On the other hand, if the hypothesis that the two institutions have no relationships and the similarities are coincidences, a careful study must be conducted to prove this. The similarities between the rituals, the provisions and the prohibitions between the Ethiopian Orthodox Church and other similar churches such as the Russian Orthodox Church would be very helpful. In Prof. Muhammad Shamsaddin Megalommatis’ opinion, “…there is not a single bond – be it ethnic, linguistic, historical, social-behavioral or cultural – to keep the Kushitic Oromo and the Semitic Amhara in a country called either Abyssinia or Ethiopia.”

 

While we leave the issue of keeping the two peoples in one country or separating them into two countries to political organizations and other interested parties, a systematic research must prove or disprove the Professor’s view that there is not a single bond between the two peoples. In fact, Prof. Muhammad Shamsaddin Megalommatis is very busy for the world to see in trying to help the Oromo people to become independent from Ethiopia. Yet, although he sees no single bond at least linguistically, Prof. Donald N. Levine, in his book called Greater Ethiopia, asserts that “… a number of distinctive Cushitic features, such as the use of subject-object-verb sentence order, compound verbs, consecutive gerunds, and cleft sentences, are found in Amharic but not in Ge’ez.”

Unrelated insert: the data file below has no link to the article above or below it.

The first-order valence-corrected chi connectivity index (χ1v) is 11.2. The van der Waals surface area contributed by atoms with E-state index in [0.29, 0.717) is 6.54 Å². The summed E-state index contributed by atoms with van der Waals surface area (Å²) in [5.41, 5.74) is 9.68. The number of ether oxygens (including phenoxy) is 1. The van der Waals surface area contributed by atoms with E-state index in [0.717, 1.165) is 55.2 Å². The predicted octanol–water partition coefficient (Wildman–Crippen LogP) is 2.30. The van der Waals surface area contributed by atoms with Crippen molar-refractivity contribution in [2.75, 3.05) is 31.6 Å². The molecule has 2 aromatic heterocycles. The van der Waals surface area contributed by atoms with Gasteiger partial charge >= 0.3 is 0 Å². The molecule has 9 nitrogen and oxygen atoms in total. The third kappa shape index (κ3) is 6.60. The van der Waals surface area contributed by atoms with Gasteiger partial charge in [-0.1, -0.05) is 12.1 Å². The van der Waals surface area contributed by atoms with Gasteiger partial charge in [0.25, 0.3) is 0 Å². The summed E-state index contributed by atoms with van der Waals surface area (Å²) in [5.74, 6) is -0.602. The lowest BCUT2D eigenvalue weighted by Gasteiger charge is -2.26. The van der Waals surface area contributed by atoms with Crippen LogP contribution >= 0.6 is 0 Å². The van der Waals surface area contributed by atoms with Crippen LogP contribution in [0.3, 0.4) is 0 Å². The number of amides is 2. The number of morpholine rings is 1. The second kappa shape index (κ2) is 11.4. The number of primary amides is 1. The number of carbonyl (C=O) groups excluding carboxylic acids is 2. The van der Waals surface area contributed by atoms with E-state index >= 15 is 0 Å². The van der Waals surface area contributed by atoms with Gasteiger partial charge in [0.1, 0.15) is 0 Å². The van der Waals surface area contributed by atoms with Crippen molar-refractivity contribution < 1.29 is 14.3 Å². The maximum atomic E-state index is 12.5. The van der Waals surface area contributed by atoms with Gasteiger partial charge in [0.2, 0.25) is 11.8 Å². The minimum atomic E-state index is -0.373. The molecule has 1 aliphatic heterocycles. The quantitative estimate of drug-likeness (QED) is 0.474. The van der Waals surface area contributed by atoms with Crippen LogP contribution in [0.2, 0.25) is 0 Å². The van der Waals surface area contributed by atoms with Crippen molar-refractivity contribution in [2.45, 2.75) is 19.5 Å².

In Prof. Muhammad Shamsaddin Megalommatis’ opinion, if it may be proven that many Amharas have Oromo roots, it amounts to Amhara people’s effort to continue ruling over the Oromo. That kind of opinion may convince the half-cooked Oromo politicians and other political rookies although for those seasoned ones as well as those interested in the truth, neither is such finding going to contribute to Amhara effort to continue to rule over the Oromo nor is the truth going to affect Oromo struggle for liberty in a negative way. In fact, it might cause terminal damage to any Amhara wish to rule over the Oromo.

 

On the other hand, if most of the Amharic speaking people happen to have Oromo background, the politics of East Africa is bound to be interpreted differently in the future. In addition, we may be just at the door of Cushitic Renaissance in East Africa after nearly two thousand years of Dark Age. Conditions for this seem to be at the disposal of political organizations and civic institutions in our region. Continued studies by researchers with the caliber of both Professors Levine and Megalommatis to prove these theories one way or the other is only going to help in our quest for Cushitic Renaissance in East Africa that will have significant implications for Africa as well as the world at large.